Whether you will have two people working from home (and by “working,” I include volunteering to get out the vote, or looking for a job) or you are a single parent at home, planning and preparation can go a long way. Below are some tips I am sharing after talking to parents about their best practices and what they, and I, have learned along the way. Yes, this situation is less than ideal, but in tough times, we need to do the best we can.
- RED: Do not enter unless you are bleeding … and I mean gushing blood. This is for when you are talking to a potential client, CEO, or potential employer.
- YELLOW: Come in at your own risk. You are doing deep work, talking to a colleague, or meeting a deadline.
- GREEN: Come in if you need help, but only after you have tried three times yourself first.
If your spouse or partner is working from home, rethink your division of labor. Life has changed, so the way you have always done it may not make sense anymore. If your spouse is the better cook, perhaps they should take over that or at least take over some meals. My husband does not mind schlepping the kids around or running errands, so he has taken over some of these responsibilities. If you want to be really thoughtful about the distribution of labor, check out the awesome book Fair Play by Eve Rodsky or visit her website at www.fairplaylife.com.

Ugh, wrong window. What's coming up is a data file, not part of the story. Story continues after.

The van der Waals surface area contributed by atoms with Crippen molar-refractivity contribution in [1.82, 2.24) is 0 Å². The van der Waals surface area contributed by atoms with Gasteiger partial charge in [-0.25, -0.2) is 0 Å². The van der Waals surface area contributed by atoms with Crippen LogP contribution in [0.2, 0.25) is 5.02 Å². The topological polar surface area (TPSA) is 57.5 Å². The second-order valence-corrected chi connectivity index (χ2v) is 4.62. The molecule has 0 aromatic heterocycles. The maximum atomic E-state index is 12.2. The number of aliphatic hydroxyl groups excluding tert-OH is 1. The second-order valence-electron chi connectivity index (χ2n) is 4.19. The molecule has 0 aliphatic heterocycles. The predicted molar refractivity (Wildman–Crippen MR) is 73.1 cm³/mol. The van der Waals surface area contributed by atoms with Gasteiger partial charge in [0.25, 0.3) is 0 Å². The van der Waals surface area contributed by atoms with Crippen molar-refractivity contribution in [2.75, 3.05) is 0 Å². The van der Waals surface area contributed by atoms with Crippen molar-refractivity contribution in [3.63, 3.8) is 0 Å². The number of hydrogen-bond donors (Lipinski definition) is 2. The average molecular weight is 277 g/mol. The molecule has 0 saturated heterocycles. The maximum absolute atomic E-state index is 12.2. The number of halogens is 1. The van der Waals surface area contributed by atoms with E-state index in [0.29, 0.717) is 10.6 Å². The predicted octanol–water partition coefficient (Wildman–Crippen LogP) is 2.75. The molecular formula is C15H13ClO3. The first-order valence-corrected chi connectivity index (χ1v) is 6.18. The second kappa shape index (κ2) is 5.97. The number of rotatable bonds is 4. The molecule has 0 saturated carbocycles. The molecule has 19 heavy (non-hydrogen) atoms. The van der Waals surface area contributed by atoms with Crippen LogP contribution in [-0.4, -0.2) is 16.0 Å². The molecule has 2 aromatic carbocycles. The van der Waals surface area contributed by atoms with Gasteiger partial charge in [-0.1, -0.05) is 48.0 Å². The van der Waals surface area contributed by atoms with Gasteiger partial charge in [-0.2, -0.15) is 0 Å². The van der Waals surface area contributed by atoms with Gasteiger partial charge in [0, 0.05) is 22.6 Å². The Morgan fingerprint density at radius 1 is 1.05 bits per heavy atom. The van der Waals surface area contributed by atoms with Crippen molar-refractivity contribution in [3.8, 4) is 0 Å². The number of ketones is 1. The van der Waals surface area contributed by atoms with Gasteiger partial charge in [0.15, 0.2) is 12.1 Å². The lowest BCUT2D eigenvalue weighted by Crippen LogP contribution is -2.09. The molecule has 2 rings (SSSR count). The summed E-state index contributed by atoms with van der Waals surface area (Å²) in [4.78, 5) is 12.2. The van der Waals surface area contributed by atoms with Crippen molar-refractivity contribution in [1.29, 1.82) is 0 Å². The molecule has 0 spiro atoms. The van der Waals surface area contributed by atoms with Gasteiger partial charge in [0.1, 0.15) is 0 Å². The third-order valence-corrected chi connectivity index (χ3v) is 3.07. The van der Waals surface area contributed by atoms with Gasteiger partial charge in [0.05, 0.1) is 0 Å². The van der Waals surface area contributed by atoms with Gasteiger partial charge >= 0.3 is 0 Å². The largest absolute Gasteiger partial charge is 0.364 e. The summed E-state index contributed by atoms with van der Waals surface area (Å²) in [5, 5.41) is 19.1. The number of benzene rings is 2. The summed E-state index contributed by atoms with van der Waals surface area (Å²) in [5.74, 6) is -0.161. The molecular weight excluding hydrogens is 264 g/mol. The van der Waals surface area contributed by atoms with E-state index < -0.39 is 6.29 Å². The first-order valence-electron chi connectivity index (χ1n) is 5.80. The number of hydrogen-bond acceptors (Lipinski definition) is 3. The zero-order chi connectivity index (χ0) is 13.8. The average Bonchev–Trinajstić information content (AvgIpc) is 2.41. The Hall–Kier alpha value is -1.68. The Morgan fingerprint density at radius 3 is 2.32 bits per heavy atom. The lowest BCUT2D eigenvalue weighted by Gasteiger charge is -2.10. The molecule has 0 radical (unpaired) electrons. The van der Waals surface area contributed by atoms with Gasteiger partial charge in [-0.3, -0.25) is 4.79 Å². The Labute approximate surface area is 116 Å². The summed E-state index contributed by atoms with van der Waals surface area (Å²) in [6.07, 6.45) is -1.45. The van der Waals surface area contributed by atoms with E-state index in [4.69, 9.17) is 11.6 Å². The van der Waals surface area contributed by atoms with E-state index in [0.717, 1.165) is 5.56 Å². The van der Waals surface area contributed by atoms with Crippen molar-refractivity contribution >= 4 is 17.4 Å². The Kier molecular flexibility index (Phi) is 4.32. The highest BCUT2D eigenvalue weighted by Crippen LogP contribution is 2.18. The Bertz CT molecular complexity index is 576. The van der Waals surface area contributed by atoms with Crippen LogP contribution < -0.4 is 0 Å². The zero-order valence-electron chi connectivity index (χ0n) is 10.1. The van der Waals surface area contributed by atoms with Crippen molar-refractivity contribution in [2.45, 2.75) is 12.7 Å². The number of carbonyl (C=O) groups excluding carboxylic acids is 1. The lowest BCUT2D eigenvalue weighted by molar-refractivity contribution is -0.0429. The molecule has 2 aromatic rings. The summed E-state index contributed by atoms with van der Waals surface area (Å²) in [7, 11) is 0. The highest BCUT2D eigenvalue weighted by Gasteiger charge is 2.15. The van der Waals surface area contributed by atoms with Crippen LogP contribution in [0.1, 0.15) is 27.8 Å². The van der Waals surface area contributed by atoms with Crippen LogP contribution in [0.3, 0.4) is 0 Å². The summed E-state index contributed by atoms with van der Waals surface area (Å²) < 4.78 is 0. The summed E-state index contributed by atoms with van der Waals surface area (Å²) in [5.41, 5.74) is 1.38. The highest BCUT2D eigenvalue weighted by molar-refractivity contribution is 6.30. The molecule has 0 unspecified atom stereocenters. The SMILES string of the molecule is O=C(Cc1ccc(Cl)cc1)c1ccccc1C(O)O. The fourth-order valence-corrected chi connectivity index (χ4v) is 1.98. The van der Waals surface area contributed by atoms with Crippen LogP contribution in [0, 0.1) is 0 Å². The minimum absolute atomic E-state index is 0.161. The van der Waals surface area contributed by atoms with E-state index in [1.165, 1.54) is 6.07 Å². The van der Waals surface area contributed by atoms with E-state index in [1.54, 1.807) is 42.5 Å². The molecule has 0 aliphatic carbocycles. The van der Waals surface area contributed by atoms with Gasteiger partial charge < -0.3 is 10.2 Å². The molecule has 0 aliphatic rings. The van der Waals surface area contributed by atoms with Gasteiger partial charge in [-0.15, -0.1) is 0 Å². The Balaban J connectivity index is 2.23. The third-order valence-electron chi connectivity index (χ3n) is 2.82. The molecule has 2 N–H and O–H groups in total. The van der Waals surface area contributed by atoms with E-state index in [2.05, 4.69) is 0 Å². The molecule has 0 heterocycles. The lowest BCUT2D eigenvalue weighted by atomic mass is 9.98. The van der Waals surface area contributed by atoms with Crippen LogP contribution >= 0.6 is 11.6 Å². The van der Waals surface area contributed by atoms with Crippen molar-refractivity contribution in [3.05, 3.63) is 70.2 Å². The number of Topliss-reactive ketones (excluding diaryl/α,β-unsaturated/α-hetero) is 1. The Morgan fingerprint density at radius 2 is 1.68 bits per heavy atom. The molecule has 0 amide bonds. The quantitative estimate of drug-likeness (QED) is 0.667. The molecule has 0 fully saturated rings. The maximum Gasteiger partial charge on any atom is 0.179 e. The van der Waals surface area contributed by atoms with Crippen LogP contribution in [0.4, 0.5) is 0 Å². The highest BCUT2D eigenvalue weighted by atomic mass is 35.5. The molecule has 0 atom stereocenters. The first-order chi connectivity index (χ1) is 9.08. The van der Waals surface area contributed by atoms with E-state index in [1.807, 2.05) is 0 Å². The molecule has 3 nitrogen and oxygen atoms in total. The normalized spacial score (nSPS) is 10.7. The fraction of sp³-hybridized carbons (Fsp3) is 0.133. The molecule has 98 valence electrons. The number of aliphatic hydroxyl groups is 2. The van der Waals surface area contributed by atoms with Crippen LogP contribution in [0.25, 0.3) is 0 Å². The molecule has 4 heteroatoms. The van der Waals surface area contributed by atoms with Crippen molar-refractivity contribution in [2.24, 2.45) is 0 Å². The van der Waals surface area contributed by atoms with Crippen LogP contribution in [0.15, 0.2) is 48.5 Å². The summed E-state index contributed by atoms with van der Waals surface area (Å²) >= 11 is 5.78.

In the end, this pandemic is really revealing the holes in our education system as well as our workplace structures, but we can find ways to do the best we can. I have so much compassion for everyone who is trying to survive during these times and I know these suggestions are easier said than done. Know that I am with you, trying to share temporary solutions—and some solutions we may want to maintain long after the pandemic. We will all have good and bad days. Days when our best efforts are met with success and days when our best efforts are met with frustration. Just keep plugging along, searching for ways we can get through this together.